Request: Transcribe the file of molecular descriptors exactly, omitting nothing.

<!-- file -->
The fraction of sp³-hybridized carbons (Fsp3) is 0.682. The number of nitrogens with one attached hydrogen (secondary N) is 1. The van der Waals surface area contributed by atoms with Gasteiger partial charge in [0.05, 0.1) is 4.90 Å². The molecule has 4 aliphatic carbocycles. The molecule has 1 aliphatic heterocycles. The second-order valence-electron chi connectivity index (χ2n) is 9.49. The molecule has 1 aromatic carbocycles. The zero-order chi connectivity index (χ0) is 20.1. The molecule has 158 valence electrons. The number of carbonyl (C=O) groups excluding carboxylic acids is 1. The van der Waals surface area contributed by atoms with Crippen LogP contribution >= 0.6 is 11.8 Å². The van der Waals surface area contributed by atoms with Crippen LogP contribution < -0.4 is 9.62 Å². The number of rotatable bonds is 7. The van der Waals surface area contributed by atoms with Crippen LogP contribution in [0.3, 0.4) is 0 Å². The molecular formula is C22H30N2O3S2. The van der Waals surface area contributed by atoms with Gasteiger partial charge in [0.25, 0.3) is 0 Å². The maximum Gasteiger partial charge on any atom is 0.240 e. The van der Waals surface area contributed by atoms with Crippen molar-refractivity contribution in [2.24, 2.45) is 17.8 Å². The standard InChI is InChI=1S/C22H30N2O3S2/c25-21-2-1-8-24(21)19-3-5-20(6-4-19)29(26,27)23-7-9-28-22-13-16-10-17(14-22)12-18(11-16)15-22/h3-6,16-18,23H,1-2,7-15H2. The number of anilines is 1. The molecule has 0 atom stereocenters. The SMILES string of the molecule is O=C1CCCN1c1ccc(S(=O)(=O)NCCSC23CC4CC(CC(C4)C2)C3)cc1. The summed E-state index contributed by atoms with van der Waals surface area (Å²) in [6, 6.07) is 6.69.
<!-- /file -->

The fraction of sp³-hybridized carbons (Fsp3) is 0.682. The number of nitrogens with one attached hydrogen (secondary N) is 1. The van der Waals surface area contributed by atoms with Gasteiger partial charge in [0.05, 0.1) is 4.90 Å². The molecule has 4 aliphatic carbocycles. The molecule has 1 aliphatic heterocycles. The second-order valence-electron chi connectivity index (χ2n) is 9.49. The molecule has 1 aromatic carbocycles. The zero-order chi connectivity index (χ0) is 20.1. The molecule has 158 valence electrons. The number of carbonyl (C=O) groups excluding carboxylic acids is 1. The van der Waals surface area contributed by atoms with Crippen LogP contribution >= 0.6 is 11.8 Å². The van der Waals surface area contributed by atoms with Crippen LogP contribution < -0.4 is 9.62 Å². The number of rotatable bonds is 7. The van der Waals surface area contributed by atoms with Crippen LogP contribution in [0.3, 0.4) is 0 Å². The molecular formula is C22H30N2O3S2. The van der Waals surface area contributed by atoms with Gasteiger partial charge in [0.25, 0.3) is 0 Å². The maximum Gasteiger partial charge on any atom is 0.240 e. The van der Waals surface area contributed by atoms with Crippen molar-refractivity contribution in [2.24, 2.45) is 17.8 Å². The standard InChI is InChI=1S/C22H30N2O3S2/c25-21-2-1-8-24(21)19-3-5-20(6-4-19)29(26,27)23-7-9-28-22-13-16-10-17(14-22)12-18(11-16)15-22/h3-6,16-18,23H,1-2,7-15H2. The number of anilines is 1. The molecule has 0 atom stereocenters. The SMILES string of the molecule is O=C1CCCN1c1ccc(S(=O)(=O)NCCSC23CC4CC(CC(C4)C2)C3)cc1. The summed E-state index contributed by atoms with van der Waals surface area (Å²) in [6, 6.07) is 6.69.